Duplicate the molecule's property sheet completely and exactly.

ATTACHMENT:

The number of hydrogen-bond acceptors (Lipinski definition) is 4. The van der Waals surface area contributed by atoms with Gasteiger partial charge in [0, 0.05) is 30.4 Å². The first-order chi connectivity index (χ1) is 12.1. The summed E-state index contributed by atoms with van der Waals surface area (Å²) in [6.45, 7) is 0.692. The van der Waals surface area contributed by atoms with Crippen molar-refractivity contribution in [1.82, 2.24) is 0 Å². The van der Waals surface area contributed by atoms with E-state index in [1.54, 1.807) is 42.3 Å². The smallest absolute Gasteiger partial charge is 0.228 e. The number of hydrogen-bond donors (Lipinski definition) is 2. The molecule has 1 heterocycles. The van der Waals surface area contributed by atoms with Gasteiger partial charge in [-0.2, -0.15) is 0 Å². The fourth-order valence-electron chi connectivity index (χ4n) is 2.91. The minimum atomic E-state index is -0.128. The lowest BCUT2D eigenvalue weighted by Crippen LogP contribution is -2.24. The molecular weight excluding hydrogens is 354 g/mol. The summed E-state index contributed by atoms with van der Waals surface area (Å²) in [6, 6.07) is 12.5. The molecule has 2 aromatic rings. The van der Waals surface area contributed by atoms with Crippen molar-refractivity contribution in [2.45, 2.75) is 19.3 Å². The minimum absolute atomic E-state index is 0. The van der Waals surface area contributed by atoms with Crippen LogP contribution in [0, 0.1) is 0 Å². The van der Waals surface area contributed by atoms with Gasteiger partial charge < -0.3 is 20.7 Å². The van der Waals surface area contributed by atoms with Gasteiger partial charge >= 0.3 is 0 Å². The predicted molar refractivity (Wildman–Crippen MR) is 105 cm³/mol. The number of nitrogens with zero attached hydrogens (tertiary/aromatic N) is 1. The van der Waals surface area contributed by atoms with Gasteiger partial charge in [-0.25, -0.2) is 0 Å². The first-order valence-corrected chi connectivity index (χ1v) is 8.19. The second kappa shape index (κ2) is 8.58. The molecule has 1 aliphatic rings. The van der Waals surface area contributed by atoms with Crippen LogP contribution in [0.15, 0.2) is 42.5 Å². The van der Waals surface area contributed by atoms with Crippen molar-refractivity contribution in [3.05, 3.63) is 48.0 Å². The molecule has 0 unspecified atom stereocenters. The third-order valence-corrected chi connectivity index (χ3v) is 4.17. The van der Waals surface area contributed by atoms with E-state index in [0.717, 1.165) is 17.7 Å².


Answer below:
The number of hydrogen-bond acceptors (Lipinski definition) is 4. The van der Waals surface area contributed by atoms with Gasteiger partial charge in [0, 0.05) is 30.4 Å². The first-order chi connectivity index (χ1) is 12.1. The summed E-state index contributed by atoms with van der Waals surface area (Å²) in [6.45, 7) is 0.692. The van der Waals surface area contributed by atoms with Crippen molar-refractivity contribution in [1.82, 2.24) is 0 Å². The van der Waals surface area contributed by atoms with E-state index in [1.54, 1.807) is 42.3 Å². The smallest absolute Gasteiger partial charge is 0.228 e. The number of hydrogen-bond donors (Lipinski definition) is 2. The molecule has 1 heterocycles. The van der Waals surface area contributed by atoms with Gasteiger partial charge in [-0.2, -0.15) is 0 Å². The fourth-order valence-electron chi connectivity index (χ4n) is 2.91. The minimum atomic E-state index is -0.128. The lowest BCUT2D eigenvalue weighted by Crippen LogP contribution is -2.24. The molecular weight excluding hydrogens is 354 g/mol. The summed E-state index contributed by atoms with van der Waals surface area (Å²) in [6, 6.07) is 12.5. The molecule has 2 aromatic rings. The van der Waals surface area contributed by atoms with Crippen molar-refractivity contribution in [2.45, 2.75) is 19.3 Å². The minimum absolute atomic E-state index is 0. The van der Waals surface area contributed by atoms with Crippen LogP contribution in [0, 0.1) is 0 Å². The van der Waals surface area contributed by atoms with Gasteiger partial charge < -0.3 is 20.7 Å². The van der Waals surface area contributed by atoms with Gasteiger partial charge >= 0.3 is 0 Å². The predicted molar refractivity (Wildman–Crippen MR) is 105 cm³/mol. The number of nitrogens with zero attached hydrogens (tertiary/aromatic N) is 1. The van der Waals surface area contributed by atoms with Gasteiger partial charge in [-0.25, -0.2) is 0 Å². The first-order valence-corrected chi connectivity index (χ1v) is 8.19. The second kappa shape index (κ2) is 8.58. The molecule has 1 aliphatic rings. The van der Waals surface area contributed by atoms with Crippen LogP contribution in [0.15, 0.2) is 42.5 Å². The van der Waals surface area contributed by atoms with Crippen molar-refractivity contribution in [3.05, 3.63) is 48.0 Å². The molecule has 0 unspecified atom stereocenters. The third-order valence-corrected chi connectivity index (χ3v) is 4.17. The van der Waals surface area contributed by atoms with E-state index in [0.717, 1.165) is 17.7 Å².